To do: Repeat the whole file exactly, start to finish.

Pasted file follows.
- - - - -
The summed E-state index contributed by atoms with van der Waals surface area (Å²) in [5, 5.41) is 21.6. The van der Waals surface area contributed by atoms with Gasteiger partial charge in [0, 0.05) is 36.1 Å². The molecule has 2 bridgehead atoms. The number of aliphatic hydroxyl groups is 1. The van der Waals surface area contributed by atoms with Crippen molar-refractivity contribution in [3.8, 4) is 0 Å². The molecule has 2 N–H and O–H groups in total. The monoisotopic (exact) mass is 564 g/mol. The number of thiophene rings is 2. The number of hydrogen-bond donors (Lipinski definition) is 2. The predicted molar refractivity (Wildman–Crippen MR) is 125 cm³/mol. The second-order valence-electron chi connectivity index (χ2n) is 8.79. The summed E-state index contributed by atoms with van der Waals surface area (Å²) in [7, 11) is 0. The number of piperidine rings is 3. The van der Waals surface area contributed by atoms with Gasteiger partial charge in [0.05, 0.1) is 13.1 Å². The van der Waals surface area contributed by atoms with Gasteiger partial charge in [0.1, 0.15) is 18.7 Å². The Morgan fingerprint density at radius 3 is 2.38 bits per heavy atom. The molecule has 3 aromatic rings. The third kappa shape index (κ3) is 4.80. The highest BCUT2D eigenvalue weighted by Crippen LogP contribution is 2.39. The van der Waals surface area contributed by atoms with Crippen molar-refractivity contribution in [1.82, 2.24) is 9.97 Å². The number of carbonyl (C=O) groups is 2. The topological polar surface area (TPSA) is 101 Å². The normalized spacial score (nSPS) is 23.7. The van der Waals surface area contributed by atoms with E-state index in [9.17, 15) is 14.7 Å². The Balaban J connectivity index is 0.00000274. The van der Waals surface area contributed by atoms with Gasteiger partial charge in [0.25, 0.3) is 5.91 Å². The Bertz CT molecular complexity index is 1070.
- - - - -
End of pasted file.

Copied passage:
The summed E-state index contributed by atoms with van der Waals surface area (Å²) in [5, 5.41) is 21.6. The van der Waals surface area contributed by atoms with Gasteiger partial charge in [0, 0.05) is 36.1 Å². The molecule has 2 bridgehead atoms. The number of aliphatic hydroxyl groups is 1. The van der Waals surface area contributed by atoms with Crippen molar-refractivity contribution in [3.8, 4) is 0 Å². The molecule has 2 N–H and O–H groups in total. The monoisotopic (exact) mass is 564 g/mol. The number of thiophene rings is 2. The number of hydrogen-bond donors (Lipinski definition) is 2. The predicted molar refractivity (Wildman–Crippen MR) is 125 cm³/mol. The second-order valence-electron chi connectivity index (χ2n) is 8.79. The summed E-state index contributed by atoms with van der Waals surface area (Å²) in [7, 11) is 0. The number of piperidine rings is 3. The van der Waals surface area contributed by atoms with Gasteiger partial charge in [0.05, 0.1) is 13.1 Å². The van der Waals surface area contributed by atoms with Gasteiger partial charge in [0.1, 0.15) is 18.7 Å². The Morgan fingerprint density at radius 3 is 2.38 bits per heavy atom. The molecule has 3 aromatic rings. The third kappa shape index (κ3) is 4.80. The highest BCUT2D eigenvalue weighted by Crippen LogP contribution is 2.39. The van der Waals surface area contributed by atoms with Crippen molar-refractivity contribution in [1.82, 2.24) is 9.97 Å². The number of carbonyl (C=O) groups is 2. The topological polar surface area (TPSA) is 101 Å². The normalized spacial score (nSPS) is 23.7. The van der Waals surface area contributed by atoms with E-state index in [9.17, 15) is 14.7 Å². The Balaban J connectivity index is 0.00000274. The van der Waals surface area contributed by atoms with Gasteiger partial charge in [0.25, 0.3) is 5.91 Å². The Bertz CT molecular complexity index is 1070.